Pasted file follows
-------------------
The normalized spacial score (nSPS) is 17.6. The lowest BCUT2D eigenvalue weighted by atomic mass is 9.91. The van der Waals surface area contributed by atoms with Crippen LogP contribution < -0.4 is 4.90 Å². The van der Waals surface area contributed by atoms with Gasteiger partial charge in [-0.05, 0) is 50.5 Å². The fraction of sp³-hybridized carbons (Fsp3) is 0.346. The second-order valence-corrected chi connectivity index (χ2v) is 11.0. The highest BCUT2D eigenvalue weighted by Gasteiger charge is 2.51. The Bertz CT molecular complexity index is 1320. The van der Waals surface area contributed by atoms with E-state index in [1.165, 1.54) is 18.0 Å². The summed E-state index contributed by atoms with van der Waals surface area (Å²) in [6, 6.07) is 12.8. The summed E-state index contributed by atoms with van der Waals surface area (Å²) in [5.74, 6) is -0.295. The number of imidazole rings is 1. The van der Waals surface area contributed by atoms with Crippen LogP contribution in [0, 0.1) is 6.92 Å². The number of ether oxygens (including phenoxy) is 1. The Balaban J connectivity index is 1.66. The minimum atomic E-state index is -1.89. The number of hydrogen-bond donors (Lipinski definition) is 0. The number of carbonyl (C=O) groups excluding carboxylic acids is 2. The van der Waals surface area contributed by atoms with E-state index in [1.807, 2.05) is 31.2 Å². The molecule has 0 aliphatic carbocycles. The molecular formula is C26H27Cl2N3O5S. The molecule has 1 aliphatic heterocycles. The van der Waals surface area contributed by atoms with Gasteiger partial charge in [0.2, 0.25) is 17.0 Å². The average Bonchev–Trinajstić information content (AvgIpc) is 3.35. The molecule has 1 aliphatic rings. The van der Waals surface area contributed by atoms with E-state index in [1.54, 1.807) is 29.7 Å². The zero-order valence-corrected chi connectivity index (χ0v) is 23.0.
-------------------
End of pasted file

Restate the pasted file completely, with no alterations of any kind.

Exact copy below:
The normalized spacial score (nSPS) is 17.6. The lowest BCUT2D eigenvalue weighted by atomic mass is 9.91. The van der Waals surface area contributed by atoms with Crippen LogP contribution < -0.4 is 4.90 Å². The van der Waals surface area contributed by atoms with Gasteiger partial charge in [-0.05, 0) is 50.5 Å². The fraction of sp³-hybridized carbons (Fsp3) is 0.346. The second-order valence-corrected chi connectivity index (χ2v) is 11.0. The highest BCUT2D eigenvalue weighted by Gasteiger charge is 2.51. The Bertz CT molecular complexity index is 1320. The van der Waals surface area contributed by atoms with E-state index in [1.165, 1.54) is 18.0 Å². The summed E-state index contributed by atoms with van der Waals surface area (Å²) in [6, 6.07) is 12.8. The summed E-state index contributed by atoms with van der Waals surface area (Å²) in [5.74, 6) is -0.295. The number of imidazole rings is 1. The van der Waals surface area contributed by atoms with Crippen LogP contribution in [0, 0.1) is 6.92 Å². The number of ether oxygens (including phenoxy) is 1. The Balaban J connectivity index is 1.66. The minimum atomic E-state index is -1.89. The number of hydrogen-bond donors (Lipinski definition) is 0. The number of carbonyl (C=O) groups excluding carboxylic acids is 2. The van der Waals surface area contributed by atoms with E-state index in [1.807, 2.05) is 31.2 Å². The molecule has 0 aliphatic carbocycles. The molecular formula is C26H27Cl2N3O5S. The molecule has 1 aliphatic heterocycles. The van der Waals surface area contributed by atoms with Gasteiger partial charge in [0.2, 0.25) is 17.0 Å². The average Bonchev–Trinajstić information content (AvgIpc) is 3.35. The molecule has 1 aliphatic rings. The van der Waals surface area contributed by atoms with E-state index in [1.54, 1.807) is 29.7 Å². The zero-order valence-corrected chi connectivity index (χ0v) is 23.0.